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The ethics of giving

By Jennie Bragg, producer


NEW YORK (CNNMoney.com) -- Everyone wants to give the perfect gift, but things don't always go as planned.

Is re-gifting uncouth? What about making that dreaded return? And when is it OK to give the gift of cash?

Handle the sticky situations that come along with all that holiday loot with grace and sensitivity and you are sure to have a happy New Year.

Re-gifting

Whether you are using it as a way to save money or save time, re-gifting is an art.

Be cautious about what you re-gift and how you go about it. "There are some very strict rules," warns Sara Humphreys, executive editor of Real Simple. "You can't just give anything that you have gotten. Make sure that the recipient never knows the person who gave you the gift in the first place. There should be no overlap, because you never know what is going to happen."

And consider your presentation. Re-wrap the gift, or at the very least, put a festive holiday bow on it. "Make sure the gift is not opened," says Humphreys. "It can't be opened and taped shut. And make sure it is a gift that you would actually give to the person."

Returning gifts

While returning gifts after the holidays can be a pain, it certainly doesn't have to put a strain on your relationship with the person who gave you the gift.

If the person provided a gift receipt, feel free to return the item.

If not, Sarah Humphreys suggests asking the person who gave you the gift if they would mind terribly if you returned the item for something more useful to you. "You should ask," says Humphreys. "If you think they are going to be offended, you can try to get away with not letting them know."

You forgot a gift

Oops! You forgot a gift for someone on your list this year.

Now is not the time to fret.

"Apologize profusely and follow up with a note and a gift," says Carmen Wong Ulrich, author of 'The Real Cost of Living.' "I keep little ornaments in the closet, so I always have a stash of them for next year to give. You can always just reach in and pull one out."

And if you are really in a pinch, suggest that you will provide a service to the person, rather than giving them a tangible gift.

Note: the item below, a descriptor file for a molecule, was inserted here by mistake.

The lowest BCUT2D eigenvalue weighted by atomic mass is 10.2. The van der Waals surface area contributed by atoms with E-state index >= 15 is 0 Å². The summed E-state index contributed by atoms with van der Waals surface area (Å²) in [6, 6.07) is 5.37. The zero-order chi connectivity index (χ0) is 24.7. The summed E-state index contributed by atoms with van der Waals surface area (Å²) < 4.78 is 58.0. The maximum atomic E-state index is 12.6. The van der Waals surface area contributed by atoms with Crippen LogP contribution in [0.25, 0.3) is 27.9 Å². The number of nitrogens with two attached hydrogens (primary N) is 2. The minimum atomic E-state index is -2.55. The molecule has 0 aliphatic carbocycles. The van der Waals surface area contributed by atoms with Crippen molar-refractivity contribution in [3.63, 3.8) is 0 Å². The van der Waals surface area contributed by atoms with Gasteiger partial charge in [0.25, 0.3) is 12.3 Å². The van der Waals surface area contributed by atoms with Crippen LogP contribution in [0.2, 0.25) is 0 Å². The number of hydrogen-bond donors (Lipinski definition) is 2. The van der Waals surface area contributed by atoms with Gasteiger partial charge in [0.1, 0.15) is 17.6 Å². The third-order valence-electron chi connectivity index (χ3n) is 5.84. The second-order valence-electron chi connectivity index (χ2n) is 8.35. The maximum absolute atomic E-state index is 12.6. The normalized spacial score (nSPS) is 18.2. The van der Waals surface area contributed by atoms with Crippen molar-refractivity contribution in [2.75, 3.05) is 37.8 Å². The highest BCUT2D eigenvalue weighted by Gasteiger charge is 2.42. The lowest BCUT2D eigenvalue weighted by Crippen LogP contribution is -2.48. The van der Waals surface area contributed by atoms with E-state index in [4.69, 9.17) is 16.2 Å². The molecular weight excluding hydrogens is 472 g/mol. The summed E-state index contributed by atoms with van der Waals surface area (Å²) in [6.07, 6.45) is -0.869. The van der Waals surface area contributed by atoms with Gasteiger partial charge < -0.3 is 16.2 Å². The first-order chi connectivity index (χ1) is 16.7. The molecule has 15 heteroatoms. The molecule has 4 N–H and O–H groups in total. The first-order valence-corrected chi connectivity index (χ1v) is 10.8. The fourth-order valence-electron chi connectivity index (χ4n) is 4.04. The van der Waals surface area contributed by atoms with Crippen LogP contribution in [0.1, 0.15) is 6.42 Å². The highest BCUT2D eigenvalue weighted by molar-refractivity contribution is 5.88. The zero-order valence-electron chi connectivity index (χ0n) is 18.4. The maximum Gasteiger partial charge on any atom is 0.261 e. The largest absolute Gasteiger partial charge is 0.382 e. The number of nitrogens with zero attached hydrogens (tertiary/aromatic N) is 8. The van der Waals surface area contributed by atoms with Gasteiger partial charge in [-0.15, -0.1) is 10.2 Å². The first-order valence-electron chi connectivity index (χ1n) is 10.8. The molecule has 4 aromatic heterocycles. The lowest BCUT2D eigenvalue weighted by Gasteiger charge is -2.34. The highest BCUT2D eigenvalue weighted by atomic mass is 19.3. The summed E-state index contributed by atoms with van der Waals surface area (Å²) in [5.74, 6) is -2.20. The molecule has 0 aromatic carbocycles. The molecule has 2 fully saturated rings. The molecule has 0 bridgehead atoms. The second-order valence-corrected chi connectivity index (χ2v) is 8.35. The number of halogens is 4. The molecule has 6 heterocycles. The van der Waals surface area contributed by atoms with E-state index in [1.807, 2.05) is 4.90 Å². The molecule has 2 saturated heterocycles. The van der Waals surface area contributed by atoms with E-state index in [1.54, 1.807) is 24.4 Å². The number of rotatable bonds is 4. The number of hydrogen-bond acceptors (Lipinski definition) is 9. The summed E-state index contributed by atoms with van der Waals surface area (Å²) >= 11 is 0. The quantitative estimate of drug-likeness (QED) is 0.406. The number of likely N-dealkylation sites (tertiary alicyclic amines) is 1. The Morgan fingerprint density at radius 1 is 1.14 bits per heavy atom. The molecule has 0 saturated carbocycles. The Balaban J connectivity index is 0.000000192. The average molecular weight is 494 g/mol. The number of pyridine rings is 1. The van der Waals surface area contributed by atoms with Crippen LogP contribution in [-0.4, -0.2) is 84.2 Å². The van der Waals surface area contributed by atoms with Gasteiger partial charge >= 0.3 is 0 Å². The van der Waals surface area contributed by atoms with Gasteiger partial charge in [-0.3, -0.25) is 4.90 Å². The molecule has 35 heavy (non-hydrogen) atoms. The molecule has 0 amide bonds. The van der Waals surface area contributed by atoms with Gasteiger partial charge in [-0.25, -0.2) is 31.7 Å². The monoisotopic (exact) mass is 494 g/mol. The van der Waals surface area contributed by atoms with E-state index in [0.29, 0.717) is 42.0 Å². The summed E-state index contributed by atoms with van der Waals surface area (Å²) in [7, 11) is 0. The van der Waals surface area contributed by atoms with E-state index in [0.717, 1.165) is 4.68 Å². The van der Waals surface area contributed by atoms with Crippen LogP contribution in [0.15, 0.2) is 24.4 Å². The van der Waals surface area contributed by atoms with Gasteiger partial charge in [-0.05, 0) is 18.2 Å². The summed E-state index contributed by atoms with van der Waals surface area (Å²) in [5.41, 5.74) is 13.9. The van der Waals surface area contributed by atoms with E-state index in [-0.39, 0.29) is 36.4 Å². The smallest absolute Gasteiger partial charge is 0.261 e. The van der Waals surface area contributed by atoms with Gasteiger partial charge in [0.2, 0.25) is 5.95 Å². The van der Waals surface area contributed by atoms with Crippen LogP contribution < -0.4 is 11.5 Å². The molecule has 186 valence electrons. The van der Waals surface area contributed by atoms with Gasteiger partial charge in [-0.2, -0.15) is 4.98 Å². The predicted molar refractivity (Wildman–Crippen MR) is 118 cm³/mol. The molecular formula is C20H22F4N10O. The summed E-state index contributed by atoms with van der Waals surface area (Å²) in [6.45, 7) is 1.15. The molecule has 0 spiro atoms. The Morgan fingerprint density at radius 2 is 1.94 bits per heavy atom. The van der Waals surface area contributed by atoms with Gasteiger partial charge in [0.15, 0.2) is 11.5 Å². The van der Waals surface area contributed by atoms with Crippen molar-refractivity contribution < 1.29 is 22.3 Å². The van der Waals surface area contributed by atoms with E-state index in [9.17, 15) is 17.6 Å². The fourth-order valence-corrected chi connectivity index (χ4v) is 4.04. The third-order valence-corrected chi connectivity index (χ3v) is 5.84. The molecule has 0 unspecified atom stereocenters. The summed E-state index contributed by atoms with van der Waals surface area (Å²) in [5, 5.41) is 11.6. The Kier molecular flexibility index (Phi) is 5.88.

"I think the biggest gift and the best gift is the gift of time," offers psychologist Wendy Walsh. "Give gift certificates for a free night of babysitting to a couple with a new baby. Offer to an elderly person to come and do their laundry or do their grocery shopping for them. And you can wrap that up. You can make a beautiful gift certificate on your computer."

Giving cash

Fifty-eight percent of people say they plan to give cash as a gift this year, according to Consumer Reports. But how much money is appropriate and who is it acceptable to give money to?

"It really depends on family," suggests Wong Ulrich. "Really think about how much you can give, because within families, there are a lot of us that are suffering at different levels."

If a member of your family requests money rather than another gift this holiday season, consider giving him or her the amount you would have spent on a gift. And presentation is key. Don't pull a twenty dollar bill out of your wallet at Christmas dinner.

"I would recommend if you want to give cash, go to the bank and purchase new bills," says Peter Post, director of the Emily Post Institute and author of five etiquette books. "Use those rather than that dirty crumpled up bill that's been in circulation for years." To top of page

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